Etymology
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tea party (n.)

1772, from tea + party (n.). Political references to tea party all trace to the Boston tea party of 1773 (the name seems to date from 1824), in which radicals in Massachusetts colony boarded British ships carrying tea and threw the product into Boston Harbor in protest against the home government's taxation policies. It has been a model for libertarian political actions in the U.S. (generally symbolic), including citizen gatherings begun in early 2009 to protest government spending.

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maulstick (n.)

"light stick used by painters to support the painting hand," 1650s, from Dutch maalstok, literally "painting stick," from mallen "to paint," from Proto-Germanic *mal- (source also of Old Norse mæla, Old High German malon "trace, draw, paint," German malen "to paint"), from mal "spot, mark, stain," perhaps from the same root as Greek melas "black" (see melano-), but the original sense is not color but marking. With stock "stick" (see stock (n.1)).

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smack (n.1)

"a taste, flavor, savor" especially a slight flavor that suggests something, Middle English smakke, from Old English smæc "taste; scent, odor," from Proto-Germanic *smakka- (source also of Old Frisian smek, Middle Dutch smæck, Dutch smaak, Old High German smac, German Geschmack, Swedish smak, Danish smag), from verb *smakjanan, from a Germanic and Baltic root meaning "to taste" (source also of Lithuanian smaguriai "dainties," smagus "pleasing").

The transferred meaning "a trace (of something)" is attested from 1530s.

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tang (n.)

mid-14c., "serpent's tongue" (thought to be a stinging organ), later "sharp extension of a metal blade" (1680s), from a Scandinavian source akin to Old Norse tangi "spit of land; pointed end by which a blade is driven into a handle," from Proto-Germanic *tang-, from PIE *denk- "to bite" (see tongs). Influenced in some senses by tongue (n.). Figurative sense of "a sharp taste" is first recorded mid-15c.; that of "suggestion, trace" is from 1590s. The fish (1734) so called for their spines.

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tract (n.1)

"area," mid-15c., "period or lapse of time," from Latin tractus "track, course, space, duration," lit, "a drawing out or pulling," from stem of trahere "to pull, draw," from PIE root *tragh- "to draw, drag, move" (source also of Slovenian trag "trace, track," Middle Irish tragud "ebb;" perhaps with a variant form *dhragh-; see drag (v.)). The meaning "stretch of land or water" is first recorded 1550s. Specific U.S. sense of "plot of land for development" is recorded from 1912; tract housing attested from 1953.

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caramel (n.)

1725, "burnt sugar," from French caramel "burnt sugar" (17c.), from Old Spanish caramel (modern caramelo), which is of uncertain origin, probably ultimately from Medieval Latin cannamellis, which is traditionally from Latin canna (see cane (n.)) + mellis, genitive of mel "honey" (from PIE root *melit- "honey"). But some give the Medieval Latin word an Arabic origin, or trace it to Latin calamus "reed, cane."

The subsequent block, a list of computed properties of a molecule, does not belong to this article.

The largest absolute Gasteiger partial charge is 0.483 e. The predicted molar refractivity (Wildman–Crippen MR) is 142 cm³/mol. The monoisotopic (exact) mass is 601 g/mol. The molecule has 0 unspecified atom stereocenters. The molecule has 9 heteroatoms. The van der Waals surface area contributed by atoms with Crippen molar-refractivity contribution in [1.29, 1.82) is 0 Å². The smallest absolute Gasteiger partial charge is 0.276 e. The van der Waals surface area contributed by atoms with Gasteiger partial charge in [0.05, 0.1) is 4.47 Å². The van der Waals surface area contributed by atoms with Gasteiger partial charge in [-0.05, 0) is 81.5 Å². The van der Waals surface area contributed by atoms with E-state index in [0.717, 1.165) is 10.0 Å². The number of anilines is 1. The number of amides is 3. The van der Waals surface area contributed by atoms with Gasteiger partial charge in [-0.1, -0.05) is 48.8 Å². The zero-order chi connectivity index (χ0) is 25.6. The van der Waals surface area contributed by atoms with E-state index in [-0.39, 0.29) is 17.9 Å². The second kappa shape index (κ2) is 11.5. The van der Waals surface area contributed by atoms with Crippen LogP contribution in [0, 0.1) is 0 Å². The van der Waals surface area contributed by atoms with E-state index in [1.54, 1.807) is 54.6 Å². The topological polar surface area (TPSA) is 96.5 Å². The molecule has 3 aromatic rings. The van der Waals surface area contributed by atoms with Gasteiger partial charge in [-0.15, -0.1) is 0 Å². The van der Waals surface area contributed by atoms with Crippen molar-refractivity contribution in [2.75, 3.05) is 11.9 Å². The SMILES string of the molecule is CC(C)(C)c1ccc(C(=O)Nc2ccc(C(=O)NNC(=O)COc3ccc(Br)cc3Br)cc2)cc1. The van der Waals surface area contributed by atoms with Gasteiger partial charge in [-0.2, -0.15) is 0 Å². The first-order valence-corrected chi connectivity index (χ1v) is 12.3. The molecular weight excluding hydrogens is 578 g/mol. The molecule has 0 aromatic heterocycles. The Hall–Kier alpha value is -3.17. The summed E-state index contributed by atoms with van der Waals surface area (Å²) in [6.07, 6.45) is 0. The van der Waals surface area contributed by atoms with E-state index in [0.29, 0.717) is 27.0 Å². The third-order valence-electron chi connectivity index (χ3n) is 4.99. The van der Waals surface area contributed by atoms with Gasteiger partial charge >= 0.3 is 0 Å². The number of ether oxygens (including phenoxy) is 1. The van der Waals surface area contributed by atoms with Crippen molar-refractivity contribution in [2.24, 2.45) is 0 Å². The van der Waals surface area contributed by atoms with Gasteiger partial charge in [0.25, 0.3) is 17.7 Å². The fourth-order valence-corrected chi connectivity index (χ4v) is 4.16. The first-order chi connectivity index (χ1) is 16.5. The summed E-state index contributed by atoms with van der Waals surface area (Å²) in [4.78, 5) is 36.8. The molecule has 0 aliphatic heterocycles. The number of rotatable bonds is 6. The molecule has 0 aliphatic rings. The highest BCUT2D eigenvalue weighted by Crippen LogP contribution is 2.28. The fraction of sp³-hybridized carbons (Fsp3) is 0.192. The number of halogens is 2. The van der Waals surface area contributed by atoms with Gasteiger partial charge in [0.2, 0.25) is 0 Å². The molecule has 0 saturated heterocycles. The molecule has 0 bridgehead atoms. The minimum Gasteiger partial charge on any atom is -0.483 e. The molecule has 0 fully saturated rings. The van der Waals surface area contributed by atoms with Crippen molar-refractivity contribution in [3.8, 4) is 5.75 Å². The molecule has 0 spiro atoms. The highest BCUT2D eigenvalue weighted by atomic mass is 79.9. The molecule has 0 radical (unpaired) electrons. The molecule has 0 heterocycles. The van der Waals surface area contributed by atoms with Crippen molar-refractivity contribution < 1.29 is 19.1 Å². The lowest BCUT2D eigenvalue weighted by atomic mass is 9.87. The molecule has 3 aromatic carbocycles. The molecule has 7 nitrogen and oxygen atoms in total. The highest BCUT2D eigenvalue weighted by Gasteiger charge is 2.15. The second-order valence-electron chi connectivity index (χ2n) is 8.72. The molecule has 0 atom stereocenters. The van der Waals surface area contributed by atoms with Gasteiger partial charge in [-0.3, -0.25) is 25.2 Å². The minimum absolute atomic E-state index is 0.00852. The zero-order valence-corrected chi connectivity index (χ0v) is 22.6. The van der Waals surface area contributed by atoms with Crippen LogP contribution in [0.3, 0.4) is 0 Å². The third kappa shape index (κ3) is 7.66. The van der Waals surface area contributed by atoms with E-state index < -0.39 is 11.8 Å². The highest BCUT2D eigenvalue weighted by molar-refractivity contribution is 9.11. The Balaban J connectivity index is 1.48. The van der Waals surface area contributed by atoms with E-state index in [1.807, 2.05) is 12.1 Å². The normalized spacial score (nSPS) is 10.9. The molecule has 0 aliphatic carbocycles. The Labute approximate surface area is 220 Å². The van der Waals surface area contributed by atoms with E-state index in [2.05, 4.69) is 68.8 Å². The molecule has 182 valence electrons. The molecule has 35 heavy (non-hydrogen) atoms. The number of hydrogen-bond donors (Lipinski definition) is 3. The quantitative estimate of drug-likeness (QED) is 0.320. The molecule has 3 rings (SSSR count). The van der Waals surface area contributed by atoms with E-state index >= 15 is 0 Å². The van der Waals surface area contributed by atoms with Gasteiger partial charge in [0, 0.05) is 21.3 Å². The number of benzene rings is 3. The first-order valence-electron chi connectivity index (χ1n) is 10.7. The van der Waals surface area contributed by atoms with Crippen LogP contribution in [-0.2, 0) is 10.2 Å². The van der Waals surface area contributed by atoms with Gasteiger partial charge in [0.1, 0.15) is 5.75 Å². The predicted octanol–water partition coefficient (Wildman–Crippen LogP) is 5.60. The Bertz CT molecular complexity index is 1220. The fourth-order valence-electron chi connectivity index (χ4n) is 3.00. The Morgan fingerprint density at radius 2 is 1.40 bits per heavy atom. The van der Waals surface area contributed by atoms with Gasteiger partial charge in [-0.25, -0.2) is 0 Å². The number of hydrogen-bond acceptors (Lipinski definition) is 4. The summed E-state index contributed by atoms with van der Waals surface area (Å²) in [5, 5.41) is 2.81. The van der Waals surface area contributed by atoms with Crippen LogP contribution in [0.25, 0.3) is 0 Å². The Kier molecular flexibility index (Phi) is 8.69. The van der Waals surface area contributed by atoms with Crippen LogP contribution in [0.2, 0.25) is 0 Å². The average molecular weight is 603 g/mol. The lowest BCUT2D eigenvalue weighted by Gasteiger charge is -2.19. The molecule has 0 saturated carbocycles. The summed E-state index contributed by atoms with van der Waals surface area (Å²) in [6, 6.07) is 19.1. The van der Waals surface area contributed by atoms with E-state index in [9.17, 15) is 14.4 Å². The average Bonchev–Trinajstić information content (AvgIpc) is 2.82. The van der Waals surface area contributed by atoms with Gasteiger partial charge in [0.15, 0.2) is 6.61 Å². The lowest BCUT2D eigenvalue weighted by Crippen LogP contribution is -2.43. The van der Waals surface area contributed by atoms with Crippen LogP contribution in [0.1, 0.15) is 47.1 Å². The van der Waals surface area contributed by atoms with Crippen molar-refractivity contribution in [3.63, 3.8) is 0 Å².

The word was being used by 1884 of a dark-colored creamy candy and by 1909 as a color-name.

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describe (v.)

mid-13c., descriven, "interpret, explain," a sense now obsolete; c. 1300, "represent orally or by writing," from Old French descrivre, descrire (13c.) and directly from Latin describere "to write down, copy; sketch, represent," from de "down" (see de-) + scribere "to write" (from PIE root *skribh- "to cut").

From late 14c. as "form or trace by motion;" c. 1400 as "delineate or mark the form or figure of, outline." Reconstructed with Latin spelling from c. 1450. Related: Described, describes, describing.

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hegemony (n.)

1560s, "preponderance, dominance, leadership," originally of predominance of one city state or another in Greek history; from Greek hēgemonia "leadership, a leading the way, a going first;" also "the authority or sovereignty of one city-state over a number of others," as Athens in Attica, Thebes in Boeotia; from hēgemon "leader, an authority, commander, sovereign," from hēgeisthai "to lead," perhaps originally "to track down," from PIE *sag-eyo-, from root *sag- "to seek out, track down, trace" (see seek). In reference to modern situations from 1850, at first of Prussia in relation to other German states.

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foil (v.1)

c. 1300, foilen "to spoil a trace or scent by running over it" (more commonly defoilen), irregularly from Old French foler, fuler "trample on, injure, maim; ill-treat, deceive, get the better of" (13c., Modern French fouler), from Vulgar Latin *fullare "to clean cloth" (by treading on it), from Latin fullo "one who cleans cloth, a fuller," which is of unknown origin. Compare full (v.).

Hence, "to overthrow, defeat" (1540s; as a noun in this sense from late 15c.); "frustrate the efforts of" (1560s). Related: Foiled; foiling. Foiled again! as a cry of defeat and dismay is from at least 1847.

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Afghan 

native or inhabitant of Afghanistan, 1784, properly only the Durani Afghans; a name of uncertain origin. It is first attested in Arabic in al-'Utbi's "History of Sultan Mahmud" written c.1030 C.E. and was in use in India from 13c. Old Afghan chronicles trace the name to a legendary Afghana, son of Jeremiah, son of Israelite King Saul, from whom they claimed descent.

In English, attested from 1833 as a type of blanket or wrap (short for Afghan shawl); by 1877 as a type of carpet; by 1895 as a breed of hunting dog; by 1973 as a style of sheepskin coat.

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